If the hedging contract is written in terms of a Chicago market and the corn is eventually purchased in a Minneapolis market, then their may be slight hedging ineffectiveness (due mainly to transportation cost differences between the two markets), but there is absolutely no mismatch due to quantity (notional) differences.

Why is customization so important from the standpoint of accounting and auditing?
Under FAS 133 and IAS 39, hedge accounting relief is available only to the extent hedges are deemed effective. The ineffective portion of value changes in the hedging contracts must be posted to current earnings, thereby increasing the volatility of earnings for unrealized value changes of the hedging contracts.

If new regulations requiring standardization of OTC derivatives, then the regulations themselves may dictate that many or most hedging contacts are, at least in part, ineffective. As a result reported earnings will needlessly fluctuate to a greater extent due to the regulations rather than because of economic substance. Dumb! Dumb! Dumb!

Student Study Note
In particular, students may want to refer to the hedge accounting ineffectiveness testing Appendix B Example 7 beginning in Paragraph 144 of FAS 133 and Appendix A Example 7 beginning in Paragraph 93 of FAS 133. Bob Jensen's extensions and spreadsheet analysis of the Paragraph 144 illustration are available in Excel worksheet file 133ex07a.xls listed at http://www.cs.trinity.edu/~rjensen/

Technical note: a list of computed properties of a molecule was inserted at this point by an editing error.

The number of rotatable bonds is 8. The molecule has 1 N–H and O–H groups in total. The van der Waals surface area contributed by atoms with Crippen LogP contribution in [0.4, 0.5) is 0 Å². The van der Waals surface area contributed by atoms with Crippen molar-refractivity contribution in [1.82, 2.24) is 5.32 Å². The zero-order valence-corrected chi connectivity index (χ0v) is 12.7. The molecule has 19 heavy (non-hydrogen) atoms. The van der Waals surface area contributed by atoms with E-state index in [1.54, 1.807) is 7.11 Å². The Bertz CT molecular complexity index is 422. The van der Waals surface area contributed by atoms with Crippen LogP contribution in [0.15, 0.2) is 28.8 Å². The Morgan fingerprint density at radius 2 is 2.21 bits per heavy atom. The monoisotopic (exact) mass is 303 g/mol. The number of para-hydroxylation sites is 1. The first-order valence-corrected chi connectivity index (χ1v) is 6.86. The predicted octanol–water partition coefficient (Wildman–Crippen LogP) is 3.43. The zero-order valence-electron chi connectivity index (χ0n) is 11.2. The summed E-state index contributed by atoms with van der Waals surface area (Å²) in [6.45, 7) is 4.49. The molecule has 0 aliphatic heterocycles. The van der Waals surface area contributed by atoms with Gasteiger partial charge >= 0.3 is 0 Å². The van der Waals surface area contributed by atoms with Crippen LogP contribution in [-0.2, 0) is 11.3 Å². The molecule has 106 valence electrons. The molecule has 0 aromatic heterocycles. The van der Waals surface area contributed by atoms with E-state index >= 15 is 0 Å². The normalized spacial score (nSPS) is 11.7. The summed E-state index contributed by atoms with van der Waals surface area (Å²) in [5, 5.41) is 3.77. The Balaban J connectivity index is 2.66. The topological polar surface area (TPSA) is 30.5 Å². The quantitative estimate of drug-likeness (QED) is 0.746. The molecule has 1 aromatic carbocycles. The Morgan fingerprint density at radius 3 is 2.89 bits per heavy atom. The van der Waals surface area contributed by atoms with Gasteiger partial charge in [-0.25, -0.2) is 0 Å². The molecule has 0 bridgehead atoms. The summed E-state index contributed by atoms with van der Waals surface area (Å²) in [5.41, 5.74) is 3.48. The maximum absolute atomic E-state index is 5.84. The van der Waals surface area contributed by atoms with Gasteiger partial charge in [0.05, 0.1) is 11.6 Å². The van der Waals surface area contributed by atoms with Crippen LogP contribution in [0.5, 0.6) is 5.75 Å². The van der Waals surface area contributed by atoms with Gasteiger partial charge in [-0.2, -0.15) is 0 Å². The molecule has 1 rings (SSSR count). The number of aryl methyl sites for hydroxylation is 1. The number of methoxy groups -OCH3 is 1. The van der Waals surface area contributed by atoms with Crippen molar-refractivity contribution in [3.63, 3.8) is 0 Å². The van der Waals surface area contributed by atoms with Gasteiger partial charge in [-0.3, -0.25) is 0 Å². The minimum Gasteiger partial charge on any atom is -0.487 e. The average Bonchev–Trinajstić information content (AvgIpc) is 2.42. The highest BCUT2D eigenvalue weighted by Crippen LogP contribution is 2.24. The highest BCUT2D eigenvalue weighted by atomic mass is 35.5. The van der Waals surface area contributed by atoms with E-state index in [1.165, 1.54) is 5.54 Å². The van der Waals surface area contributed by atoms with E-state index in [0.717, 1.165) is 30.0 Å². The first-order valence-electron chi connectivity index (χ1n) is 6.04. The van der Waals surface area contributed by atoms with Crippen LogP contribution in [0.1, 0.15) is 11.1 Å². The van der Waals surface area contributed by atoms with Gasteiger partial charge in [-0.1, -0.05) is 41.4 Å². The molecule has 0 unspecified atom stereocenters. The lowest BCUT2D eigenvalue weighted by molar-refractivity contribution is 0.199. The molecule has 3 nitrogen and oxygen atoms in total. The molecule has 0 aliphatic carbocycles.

Sadly, the FASB left both of these examples, along with the other outstanding Appendix A and B examples out of its sparse handling of accounting for derivative financial instruments in its Codification Database.

In particular, Examples 1 thru 10 in Appendix B of FAS 133 are the best places that I know of to learn about hedge accounting and effectiveness testing. My extended analysis of each example can be found in the 133ex01a.xls thru 133ex10a.xls Excel workbooks at http://www.cs.trinity.edu/~rjensen/ 
My students focused heavily on those ten examples to learn about hedge accounting. They also learned from my videos 133ex05a.wmv and 133ex08a.wmv files listed at http://www.cs.trinity.edu/~rjensen/video/acct5341/


Teaching Cases:  Hedge Accounting Scenario 1 versus Scenario 2

Hi Again Tom,

I think you are continuing to use terminology with a total lack of precision. I discuss a bit of this at the end of this message.

In this message I am going to present Hedge Accounting Scenario 1 (a true story) and Hedge Accounting Scenario 2 (a hypothetical story) for purposes of class presentation, analysis, and debate regarding hedge accounting under FAS 133 versus your proposal where hedge accounting is banned and there is no distinction between hedging and speculation when it comes to accounting for derivatives on the balance sheet and income statement.

I think these scenarios will be useful in various courses, including intermediate accounting, forensic accounting, and a PhD seminar.